Estate litigation often involves not only financial, but emotional issues. Among the most common disagreements are those between family members, whether amongst siblings, or between siblings and a surviving spouse. In some cases, the parties cannot get along and they may require that the Court determine the matter in dispute. However, there are also situations where the disagreement can be worked out between the two sides, such as through an Alternative Dispute Resolution (“ADR”) process like mediation, without the extra time and expense that comes with a Court proceeding.
Another form of ADR used primarily in the family law context is Collaborative Family Law (“CFL”). CFL is structured in a series of four-way meetings between the parties and their lawyers. There is no mediator, arbitrator, or judge present, so CFL requires a high level of trust between the lawyers and clients. Candidates for this collaborative approach to dispute resolution are often parties who still get along reasonably well, and who are willing to cooperate with one another.
Based on the frequently emotional and familial aspects of estate litigation, it seems that CFL, or a form of CFL, could be applicable in the estates context. Back in 2010, as noted by this prior blog post, there seemed to be some interest in applying the CFL model to estate Law. This article in Canadian Lawyer from later that same year discussed why collaborative estate law didn’t seem to be catching on.
One of the key features of CFL that seems to make it unattractive in estate law is that, if after the series of four-way meetings, the parties cannot agree between themselves, they must start from scratch. The lawyers who participated in CFL cannot continue to represent the same client in court proceedings. All information produced in the CFL process has to be reproduced, including financial statements, expert reports, appraisals, etc. Although the best case scenario in CFL involves saving money as well as preserving relationships, the worst case scenario could possibly involve additional expenses and harm to relationships in any event.
However, perhaps the clause that restricts a lawyer from staying on the file after unsuccessful meetings could be removed, or at least modified. One possibility considered is to disqualify only the individual lawyer who worked on the file, and not the entire firm. This may make it more accessible to parties who would otherwise be good candidates for resolving their problem in a collaborative way, as opposed to an adversarial one.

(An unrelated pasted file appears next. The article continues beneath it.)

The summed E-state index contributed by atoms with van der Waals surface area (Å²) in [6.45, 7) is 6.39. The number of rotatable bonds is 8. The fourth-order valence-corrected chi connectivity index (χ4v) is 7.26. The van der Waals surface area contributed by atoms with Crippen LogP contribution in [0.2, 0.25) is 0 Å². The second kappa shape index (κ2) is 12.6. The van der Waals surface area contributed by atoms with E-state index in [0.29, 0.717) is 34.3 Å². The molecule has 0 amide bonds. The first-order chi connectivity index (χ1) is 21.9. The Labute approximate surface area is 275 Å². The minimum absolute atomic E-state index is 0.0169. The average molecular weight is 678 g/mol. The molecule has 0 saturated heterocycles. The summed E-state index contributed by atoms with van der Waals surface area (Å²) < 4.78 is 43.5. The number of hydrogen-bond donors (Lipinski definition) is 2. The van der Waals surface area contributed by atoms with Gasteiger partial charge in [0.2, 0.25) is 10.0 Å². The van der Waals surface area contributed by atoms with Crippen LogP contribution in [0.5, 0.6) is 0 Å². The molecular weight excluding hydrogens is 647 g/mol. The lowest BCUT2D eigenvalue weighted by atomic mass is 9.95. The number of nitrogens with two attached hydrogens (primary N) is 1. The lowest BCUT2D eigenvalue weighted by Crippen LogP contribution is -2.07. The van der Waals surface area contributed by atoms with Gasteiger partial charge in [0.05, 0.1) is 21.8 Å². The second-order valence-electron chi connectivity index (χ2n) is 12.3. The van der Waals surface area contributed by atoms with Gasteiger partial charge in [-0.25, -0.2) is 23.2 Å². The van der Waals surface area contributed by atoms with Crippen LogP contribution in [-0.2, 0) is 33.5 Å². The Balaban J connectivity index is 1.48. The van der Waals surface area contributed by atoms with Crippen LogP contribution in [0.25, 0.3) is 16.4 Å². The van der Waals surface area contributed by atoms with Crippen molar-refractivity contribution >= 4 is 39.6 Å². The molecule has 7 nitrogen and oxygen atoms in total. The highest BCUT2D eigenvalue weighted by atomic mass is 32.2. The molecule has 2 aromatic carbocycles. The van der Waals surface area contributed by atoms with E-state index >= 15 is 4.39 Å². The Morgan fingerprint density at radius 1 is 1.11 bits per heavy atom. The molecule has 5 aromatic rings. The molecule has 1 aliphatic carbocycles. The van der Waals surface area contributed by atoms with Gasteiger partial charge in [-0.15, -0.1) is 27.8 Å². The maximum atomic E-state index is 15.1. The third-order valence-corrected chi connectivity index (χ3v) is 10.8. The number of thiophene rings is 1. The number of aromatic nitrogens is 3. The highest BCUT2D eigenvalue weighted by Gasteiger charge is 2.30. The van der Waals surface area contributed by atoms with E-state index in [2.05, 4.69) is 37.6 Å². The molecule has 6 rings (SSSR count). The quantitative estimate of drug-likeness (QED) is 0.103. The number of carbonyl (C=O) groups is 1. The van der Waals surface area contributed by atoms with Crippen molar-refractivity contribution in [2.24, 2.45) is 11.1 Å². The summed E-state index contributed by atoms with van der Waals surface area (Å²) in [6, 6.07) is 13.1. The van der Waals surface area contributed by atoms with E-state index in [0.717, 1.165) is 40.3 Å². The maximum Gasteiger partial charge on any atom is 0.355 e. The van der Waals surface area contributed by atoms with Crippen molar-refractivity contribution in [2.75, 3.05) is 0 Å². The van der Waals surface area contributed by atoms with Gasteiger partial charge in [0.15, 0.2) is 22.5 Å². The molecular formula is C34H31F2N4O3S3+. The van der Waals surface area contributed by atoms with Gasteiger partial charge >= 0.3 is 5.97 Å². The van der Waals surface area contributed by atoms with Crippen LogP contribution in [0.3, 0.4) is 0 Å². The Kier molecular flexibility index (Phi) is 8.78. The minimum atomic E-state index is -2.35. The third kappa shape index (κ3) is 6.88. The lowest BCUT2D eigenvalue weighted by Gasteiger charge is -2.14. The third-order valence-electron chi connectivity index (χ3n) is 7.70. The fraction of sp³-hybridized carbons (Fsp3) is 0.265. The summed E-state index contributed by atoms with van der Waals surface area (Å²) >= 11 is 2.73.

Thank you for reading.
The use of a Family Trust is a common estate planning tool, whereby an asset, whether it be cash, a family cottage, or otherwise, is placed into a trust to be held for the benefit of the family. More often than not, when such a Family Trust is established, both spouses are named as trustees of the trust, and the beneficiaries are often the two spouses together with any children that they may have. The trust is often discretionary, whereby the trustees may distribute some or all of the trust assets to any one of the beneficiaries to the exclusion of the others.
While the administration of the trust often goes smoothly while everything is going well in the relationship, the question emerges of what should take place should the spouses later separate and commence divorce proceedings. Although we do not tend to see arbitration used as often within the estates and trusts context, the same cannot be said for family law proceedings, where, anecdotally at least, it appears that parties are much more willing to enter into binding arbitration in order to settle their dispute rather than adjudicate the matter before the courts. When the two spouses (who are also the trustees) separate, and as part of the divorce proceedings agree to enter into binding arbitration, the question often emerges of whether the internal administration of the trust can be caught up in the arbitration process?
Inevitably, as part of such an arbitration, one of the spouses will often take the position that as both trustees have signed the arbitration agreement, that the arbitrator has now assumed the powers of the trustees, and may utilize the discretion afforded to the trustees to determine how the trust assets should be distributed as part of the divorce process. Without commenting on whether a trust may be bound to the arbitration process in the event that the trustees have only signed the arbitration agreement in their personal capacities, and not their capacities as trustees, the courts have been clear that unless the terms of the trust specifically contemplate otherwise, that trustees may not delegate the fundamental decision making powers entrusted to them as trustees to any person (whether it be arbitrator or otherwise). As put by Professor Waters in Waters’ Law of Trusts in Canada:
“The courts, however, continue to adhere to the principle that a delegate may not delegate his duties when the nature of the task is one which he is required to perform personally. This prevents the trustee from appointing an agent to perform the task of this kind, whether or not he has an express, implied, or statutory power to appoint agents. Indeed, any act of an agent purportedly carrying out such a task would have no legal effect; it would bind neither the trust nor any third party.“ [emphasis added] (4th ed., pg. 913)
Using this rationale, unless the deed of trust specifically contemplates that the trustees may delegate their decision making to an arbitrator, the trustees may arguably not delegate their fundamental decision making powers to an arbitrator, for to do so would be an improper delegation of their authority. As made clear by Prof. Waters, any decision made by the arbitrator concerning the internal management of the trust would arguably not be binding upon the trust or any third party, as they could arguably not have assumed such powers in the first place.